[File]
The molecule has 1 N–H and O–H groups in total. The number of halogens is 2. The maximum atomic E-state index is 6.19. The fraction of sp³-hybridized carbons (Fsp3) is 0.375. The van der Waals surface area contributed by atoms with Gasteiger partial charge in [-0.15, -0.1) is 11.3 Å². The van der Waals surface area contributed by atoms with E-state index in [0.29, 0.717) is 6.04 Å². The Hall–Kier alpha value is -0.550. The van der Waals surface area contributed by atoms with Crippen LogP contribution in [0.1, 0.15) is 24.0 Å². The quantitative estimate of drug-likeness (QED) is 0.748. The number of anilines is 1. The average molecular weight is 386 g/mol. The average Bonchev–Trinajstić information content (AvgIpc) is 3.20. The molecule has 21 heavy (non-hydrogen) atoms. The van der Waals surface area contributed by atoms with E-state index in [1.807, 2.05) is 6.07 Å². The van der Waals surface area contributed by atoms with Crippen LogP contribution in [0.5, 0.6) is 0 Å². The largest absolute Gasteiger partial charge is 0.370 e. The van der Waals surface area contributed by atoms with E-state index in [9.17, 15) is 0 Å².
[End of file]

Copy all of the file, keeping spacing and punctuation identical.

The molecule has 1 N–H and O–H groups in total. The number of halogens is 2. The maximum atomic E-state index is 6.19. The fraction of sp³-hybridized carbons (Fsp3) is 0.375. The van der Waals surface area contributed by atoms with Gasteiger partial charge in [-0.15, -0.1) is 11.3 Å². The van der Waals surface area contributed by atoms with E-state index in [0.29, 0.717) is 6.04 Å². The Hall–Kier alpha value is -0.550. The van der Waals surface area contributed by atoms with Crippen LogP contribution in [0.1, 0.15) is 24.0 Å². The quantitative estimate of drug-likeness (QED) is 0.748. The number of anilines is 1. The average molecular weight is 386 g/mol. The average Bonchev–Trinajstić information content (AvgIpc) is 3.20. The molecule has 21 heavy (non-hydrogen) atoms. The van der Waals surface area contributed by atoms with E-state index in [1.807, 2.05) is 6.07 Å². The van der Waals surface area contributed by atoms with Crippen LogP contribution in [0.5, 0.6) is 0 Å². The largest absolute Gasteiger partial charge is 0.370 e. The van der Waals surface area contributed by atoms with E-state index in [9.17, 15) is 0 Å².